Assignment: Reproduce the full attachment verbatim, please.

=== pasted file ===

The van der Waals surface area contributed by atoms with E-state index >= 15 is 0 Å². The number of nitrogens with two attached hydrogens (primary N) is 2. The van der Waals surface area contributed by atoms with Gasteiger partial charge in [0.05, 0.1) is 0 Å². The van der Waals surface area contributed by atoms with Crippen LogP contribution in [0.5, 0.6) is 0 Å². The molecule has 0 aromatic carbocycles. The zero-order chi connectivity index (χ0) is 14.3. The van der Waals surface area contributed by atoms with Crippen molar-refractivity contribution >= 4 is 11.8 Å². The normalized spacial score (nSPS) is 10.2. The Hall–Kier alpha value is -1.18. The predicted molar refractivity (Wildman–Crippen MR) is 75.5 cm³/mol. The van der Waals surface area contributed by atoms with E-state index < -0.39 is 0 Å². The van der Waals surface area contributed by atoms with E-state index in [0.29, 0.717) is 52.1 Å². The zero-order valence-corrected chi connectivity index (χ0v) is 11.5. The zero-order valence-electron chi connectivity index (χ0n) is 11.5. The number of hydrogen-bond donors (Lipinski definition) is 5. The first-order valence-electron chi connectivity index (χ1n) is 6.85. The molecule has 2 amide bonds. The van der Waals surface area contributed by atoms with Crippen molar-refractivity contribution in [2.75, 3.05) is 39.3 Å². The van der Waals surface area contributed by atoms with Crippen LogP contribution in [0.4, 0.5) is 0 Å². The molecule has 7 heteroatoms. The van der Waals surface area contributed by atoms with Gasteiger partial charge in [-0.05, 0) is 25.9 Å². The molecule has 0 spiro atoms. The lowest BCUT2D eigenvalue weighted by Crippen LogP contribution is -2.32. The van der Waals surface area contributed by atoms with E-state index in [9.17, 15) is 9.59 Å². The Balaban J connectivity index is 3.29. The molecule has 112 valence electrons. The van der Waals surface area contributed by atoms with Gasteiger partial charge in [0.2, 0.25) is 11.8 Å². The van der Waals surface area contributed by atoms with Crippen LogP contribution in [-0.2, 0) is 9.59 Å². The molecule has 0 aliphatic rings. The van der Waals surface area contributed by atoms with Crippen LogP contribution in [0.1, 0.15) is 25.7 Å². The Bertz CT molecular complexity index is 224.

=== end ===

The van der Waals surface area contributed by atoms with E-state index >= 15 is 0 Å². The number of nitrogens with two attached hydrogens (primary N) is 2. The van der Waals surface area contributed by atoms with Gasteiger partial charge in [0.05, 0.1) is 0 Å². The van der Waals surface area contributed by atoms with Crippen LogP contribution in [0.5, 0.6) is 0 Å². The molecule has 0 aromatic carbocycles. The zero-order chi connectivity index (χ0) is 14.3. The van der Waals surface area contributed by atoms with Crippen molar-refractivity contribution >= 4 is 11.8 Å². The normalized spacial score (nSPS) is 10.2. The Hall–Kier alpha value is -1.18. The predicted molar refractivity (Wildman–Crippen MR) is 75.5 cm³/mol. The van der Waals surface area contributed by atoms with E-state index < -0.39 is 0 Å². The van der Waals surface area contributed by atoms with E-state index in [0.29, 0.717) is 52.1 Å². The zero-order valence-corrected chi connectivity index (χ0v) is 11.5. The zero-order valence-electron chi connectivity index (χ0n) is 11.5. The number of hydrogen-bond donors (Lipinski definition) is 5. The first-order valence-electron chi connectivity index (χ1n) is 6.85. The molecule has 2 amide bonds. The van der Waals surface area contributed by atoms with Crippen molar-refractivity contribution in [2.75, 3.05) is 39.3 Å². The van der Waals surface area contributed by atoms with Crippen LogP contribution in [0.4, 0.5) is 0 Å². The molecule has 7 heteroatoms. The van der Waals surface area contributed by atoms with Gasteiger partial charge in [-0.05, 0) is 25.9 Å². The molecule has 0 spiro atoms. The lowest BCUT2D eigenvalue weighted by Crippen LogP contribution is -2.32. The van der Waals surface area contributed by atoms with E-state index in [9.17, 15) is 9.59 Å². The Balaban J connectivity index is 3.29. The molecule has 112 valence electrons. The van der Waals surface area contributed by atoms with Gasteiger partial charge in [0.2, 0.25) is 11.8 Å². The van der Waals surface area contributed by atoms with Crippen LogP contribution in [-0.2, 0) is 9.59 Å². The molecule has 0 aliphatic rings. The van der Waals surface area contributed by atoms with Crippen LogP contribution in [0.1, 0.15) is 25.7 Å². The Bertz CT molecular complexity index is 224.